• Submandibular: Three to six nodes are located below the mandible in the submandibular triangle and collect lymph from the cheeks, the lateral aspects of the nose, upper lip, lateral parts of the lower lip, gums and the anterior tongue. They also receive lymph from the submental and facial lymph nodes.
  • Facial: This group comprises the maxillary/infraorbital, buccinator and supramandibular lymph nodes. They collect lymph from the mucous membranes of the nose and cheek, eyelids and conjunctiva.
  • Superficial Cervical:  The anterior nodes collect lymph from the superficial surfaces of the anterior neck. The posterior lateral nodes collect lymph from superficial surfaces of the neck.[3]

A Clever Rheumatologist

This is an image of a rheumatologist examining a person's body. The purpose of this image is to demonstrate the work of a rheumatologist, who is being referred to in this paragraph, because he thought that I am suffering with lymphedema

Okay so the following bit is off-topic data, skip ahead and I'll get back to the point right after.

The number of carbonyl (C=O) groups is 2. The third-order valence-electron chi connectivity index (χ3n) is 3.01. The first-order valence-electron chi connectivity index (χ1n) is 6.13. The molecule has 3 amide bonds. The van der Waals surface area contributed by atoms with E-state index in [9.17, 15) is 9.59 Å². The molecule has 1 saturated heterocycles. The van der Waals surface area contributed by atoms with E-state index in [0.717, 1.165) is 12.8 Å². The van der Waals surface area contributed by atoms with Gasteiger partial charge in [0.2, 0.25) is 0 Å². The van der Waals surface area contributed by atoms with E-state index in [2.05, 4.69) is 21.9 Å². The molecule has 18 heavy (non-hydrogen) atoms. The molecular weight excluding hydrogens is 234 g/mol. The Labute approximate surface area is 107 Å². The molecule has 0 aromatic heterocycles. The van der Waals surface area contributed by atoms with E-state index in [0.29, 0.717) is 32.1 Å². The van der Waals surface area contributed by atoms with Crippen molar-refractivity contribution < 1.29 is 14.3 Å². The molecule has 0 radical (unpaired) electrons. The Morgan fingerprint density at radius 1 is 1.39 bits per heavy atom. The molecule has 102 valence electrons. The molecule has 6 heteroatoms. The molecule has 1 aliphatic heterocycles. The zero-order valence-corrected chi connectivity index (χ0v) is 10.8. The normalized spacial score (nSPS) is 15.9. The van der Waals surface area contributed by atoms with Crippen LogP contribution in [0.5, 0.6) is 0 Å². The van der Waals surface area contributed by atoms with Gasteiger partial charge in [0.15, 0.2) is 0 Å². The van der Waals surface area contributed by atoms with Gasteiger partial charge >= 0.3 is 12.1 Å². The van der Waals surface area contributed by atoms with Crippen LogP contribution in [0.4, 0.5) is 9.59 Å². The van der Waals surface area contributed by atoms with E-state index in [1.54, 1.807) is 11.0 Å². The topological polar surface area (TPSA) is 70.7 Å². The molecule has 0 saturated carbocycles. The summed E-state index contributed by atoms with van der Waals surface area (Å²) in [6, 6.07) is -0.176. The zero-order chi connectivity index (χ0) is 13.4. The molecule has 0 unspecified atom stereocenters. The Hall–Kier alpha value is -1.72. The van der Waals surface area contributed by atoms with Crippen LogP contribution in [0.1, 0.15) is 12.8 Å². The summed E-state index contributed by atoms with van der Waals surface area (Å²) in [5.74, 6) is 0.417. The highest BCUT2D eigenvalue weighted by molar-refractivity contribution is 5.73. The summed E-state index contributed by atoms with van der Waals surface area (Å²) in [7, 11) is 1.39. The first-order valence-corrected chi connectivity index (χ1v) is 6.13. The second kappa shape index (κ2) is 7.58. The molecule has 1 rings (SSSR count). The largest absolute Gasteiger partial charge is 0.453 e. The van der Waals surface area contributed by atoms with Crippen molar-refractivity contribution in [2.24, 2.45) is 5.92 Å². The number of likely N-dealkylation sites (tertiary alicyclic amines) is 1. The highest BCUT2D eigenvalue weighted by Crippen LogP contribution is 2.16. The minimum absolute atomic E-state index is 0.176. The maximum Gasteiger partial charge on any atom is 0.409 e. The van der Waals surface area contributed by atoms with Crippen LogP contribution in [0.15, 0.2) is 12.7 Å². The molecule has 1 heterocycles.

I consulted with a clever rheumatologist about my facial pain, at a private hospital in London from May, 2014- February, 2016. He was the consultant, who I have seen the most consistently during this ten-year episode, and who I trusted. The rheumatologist was unable to give me a definitive diagnosis, so he treated my condition with empirical therapy. He examined the consistent raises in my neutrophil count, White Blood Count and ESR, and saw first-hand how oral antibiotics stabilised my bloods, and how much better I was when I took them. He prescribed long-term antibiotics, which significantly stabilised my condition.

Empirical Treatment

This image shows a packet of antibiotics called, Azithromycin, which were used as empirical treatment.

The antibiotics that the rheumatologist prescribed cyclically were; Rifampicin,600mg, Doxycycline, 100mg, and Cephalexin, 500mg. We tried Levofloxacin and Ciprofloxacin, which we had to stop, because I developed Achilles Tendonitis as a side effect from taking them. We also tried Clindamycin, 500mg, Metronidazole, 400mg and Azithromycin, 500mg. These antibiotics (apart from Rifampicin,) are all known to treat complicated soft-tissue infections. They controlled my symptoms, but when I stopped taking them, my infection markers shot up, and my symptoms returned.